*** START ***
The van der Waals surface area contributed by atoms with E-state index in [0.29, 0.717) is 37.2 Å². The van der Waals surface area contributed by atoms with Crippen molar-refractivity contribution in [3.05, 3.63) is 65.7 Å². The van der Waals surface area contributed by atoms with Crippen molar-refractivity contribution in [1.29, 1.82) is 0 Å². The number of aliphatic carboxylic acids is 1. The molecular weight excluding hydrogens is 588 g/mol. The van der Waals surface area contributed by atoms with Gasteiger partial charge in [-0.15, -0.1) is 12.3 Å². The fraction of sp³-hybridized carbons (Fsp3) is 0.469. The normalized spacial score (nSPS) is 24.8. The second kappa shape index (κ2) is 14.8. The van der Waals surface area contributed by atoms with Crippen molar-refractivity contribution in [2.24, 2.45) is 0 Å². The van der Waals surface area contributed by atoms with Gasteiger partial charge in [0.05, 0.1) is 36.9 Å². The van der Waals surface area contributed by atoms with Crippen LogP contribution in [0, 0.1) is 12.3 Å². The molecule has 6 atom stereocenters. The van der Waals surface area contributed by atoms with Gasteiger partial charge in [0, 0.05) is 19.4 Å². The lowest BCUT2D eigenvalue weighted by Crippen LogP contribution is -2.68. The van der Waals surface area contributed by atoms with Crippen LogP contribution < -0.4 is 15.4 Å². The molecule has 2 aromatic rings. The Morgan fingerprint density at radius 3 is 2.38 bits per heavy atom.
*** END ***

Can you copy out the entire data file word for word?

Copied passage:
The van der Waals surface area contributed by atoms with E-state index in [0.29, 0.717) is 37.2 Å². The van der Waals surface area contributed by atoms with Crippen molar-refractivity contribution in [3.05, 3.63) is 65.7 Å². The van der Waals surface area contributed by atoms with Crippen molar-refractivity contribution in [1.29, 1.82) is 0 Å². The number of aliphatic carboxylic acids is 1. The molecular weight excluding hydrogens is 588 g/mol. The van der Waals surface area contributed by atoms with Gasteiger partial charge in [-0.15, -0.1) is 12.3 Å². The fraction of sp³-hybridized carbons (Fsp3) is 0.469. The normalized spacial score (nSPS) is 24.8. The second kappa shape index (κ2) is 14.8. The van der Waals surface area contributed by atoms with Crippen molar-refractivity contribution in [2.24, 2.45) is 0 Å². The van der Waals surface area contributed by atoms with Gasteiger partial charge in [0.05, 0.1) is 36.9 Å². The van der Waals surface area contributed by atoms with Crippen LogP contribution in [0, 0.1) is 12.3 Å². The molecule has 6 atom stereocenters. The van der Waals surface area contributed by atoms with Gasteiger partial charge in [0, 0.05) is 19.4 Å². The lowest BCUT2D eigenvalue weighted by Crippen LogP contribution is -2.68. The van der Waals surface area contributed by atoms with Crippen LogP contribution < -0.4 is 15.4 Å². The molecule has 2 aromatic rings. The Morgan fingerprint density at radius 3 is 2.38 bits per heavy atom.